Danville commission passes intent to issue bonds for retail development
City approves zone change for East Main housing

Published 6:00 pm Thursday, August 25, 2022

The Danville city commission passed a resolution expressing its intent to issue bonds for a mixed use commercial development project at their meeting on Monday.

Jim Parsons, a lawyer with Keating Muething & Klekamp, is representing the city for this project, and he gave a presentation about the details of the bonds.

The project proposed by Team Leader, LLC is a $40 million project that would build a 100-room hotel, two retail stores and two restaurants next to the Lowe’s on the Danville bypass. The city would issue industrial revenue bonds for the development.

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Parsons explained that industrial revenue bonds are really private activity bonds that are issued by local governments for private development projects. The city is acting as a conduit bond issuer, and all finances are the responsibility of the developer. So their debt is not the city’s debt.

“The benefit of industrial revenue bonds is that when the project moves forward, not only are you issuing the bonds, but the title of the project will be in the name of the City of Danville, and then leased back to the developer for the term of the bonds,” Parsons said. “And we’re looking at a 30-year term.”

The property would be exempt from real estate taxes, but not any other taxes like insurance premium tax or payroll tax.

To compensate for lost revenue from real estate tax, the city would have a PILOT agreement, where certain local taxing districts, including the school districts, would receive a payment in lieu of taxes (PILOT) during the term of the bonds.

Parsons said the current draft PILOT agreement would provide a 100% payment to the city and local taxing districts based on the current value of the property. Then the local taxing districts would receive a PILOT payment of 20% of whatever the PVA value is created by the project, and the school district would receive 50%.

When the commission asked about potential risk for the city, Parsons said, “There is simply no financial risk for the city at all.”

Parsons said even if the developer went bankrupt and the property was foreclosed, even though the city is the legal title holder, they would have no responsibility for any payment.

The city will need to get approval from the schools and the county for the PILOT agreement, and then have a hearing in Frankfort to get permission to issue the bonds.

City Attorney Stephen Dexter said he reviewed the proposal with Boyle Schools Superintendent Mike Lafavers, who said he would recommend approval of the agreement at their next board meeting.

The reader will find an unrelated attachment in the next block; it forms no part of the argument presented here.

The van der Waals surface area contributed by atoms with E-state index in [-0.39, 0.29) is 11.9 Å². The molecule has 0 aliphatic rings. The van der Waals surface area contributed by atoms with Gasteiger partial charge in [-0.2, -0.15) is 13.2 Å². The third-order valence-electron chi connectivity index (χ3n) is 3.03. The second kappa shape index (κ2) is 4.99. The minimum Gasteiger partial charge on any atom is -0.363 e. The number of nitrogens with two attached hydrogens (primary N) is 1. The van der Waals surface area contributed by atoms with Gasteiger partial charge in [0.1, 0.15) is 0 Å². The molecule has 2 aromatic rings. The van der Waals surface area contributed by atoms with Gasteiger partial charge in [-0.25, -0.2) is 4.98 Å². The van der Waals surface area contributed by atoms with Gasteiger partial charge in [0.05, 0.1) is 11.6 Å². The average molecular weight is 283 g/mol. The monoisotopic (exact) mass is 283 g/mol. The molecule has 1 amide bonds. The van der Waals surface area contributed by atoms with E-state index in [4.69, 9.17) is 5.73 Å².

The commission passed a zone change recommendation for a property at 0 E. Main St. The project will be for multi-family residential buildings on 10 acres.

National Housing Associates requested that the zoning be changed from RM2 to RM3, which adds higher density to the multi-family residential lot. In the Planning and Zoning meeting on July 27, National Housing Associates President Wayne Kohler said the property will be mainly for seniors 55 years or older, with some units reserved for at-risk individuals.

He said the property will likely have six buildings of six units per building, and one building with four units, a total of 40 units.

Whereas other apartment buildings around it are two story townhouse-style units, this project would be garden-style one-story units. The buildings will be made from hardy materials like brick.

The site would have a community building with the site manager’s office. The development would extend East Main Street to the edge of the new property, and the developer will install sidewalks.

“It’s a good development for some much-needed senior affordable housing,” Planning and Zoning Chair Jeff Baird said.

Another zone change is for three acres at 1695 Lancaster Road for the Luca Mariano Distillery. The company is in the process of building a distillery on the property, but realized they needed a slightly different placement of the distillery than originally planned.

Due to the topography of the land, Luca Mariano needs those three additional acres zoned for the distillery to be placed on a hill rather than a valley. The new placement would be closer to a historic stone house on the property, which is on the National Register of Historic Places. The house, however, is in very bad shape.

Baird said the planning commission passed a motion to add a condition that the distillery construction could not harm the house or cause it to be demolished.

Dexter said however, their motion is not binding, and the condition would need to be added to the developer’s contract. The city commission asked that they add that language to the agreement.

In other business, the commission:

• Passed the second reading of Ordinance #1998 to establish property tax rates for the 2023 fiscal year.

• Passed a resolution to add the city of Danville to the opioid settlement abatement.

• Approved a contract for Kentucky School for the Deaf (KSD) to use Danville police officers for school resource officers (SROs) on campus. The 10-month contract will be for $31,000 and the school will reimburse the city. This year is the first that KSD is using Danville Police as SROs. Officers will be taking a sign language class at the school.

• Since the city got a new streetsweeper, the commission passed a motion to declare the old streetsweeper as surplus. They agreed to sell it to the city of Stanford for $2,000 at Stanford’s request.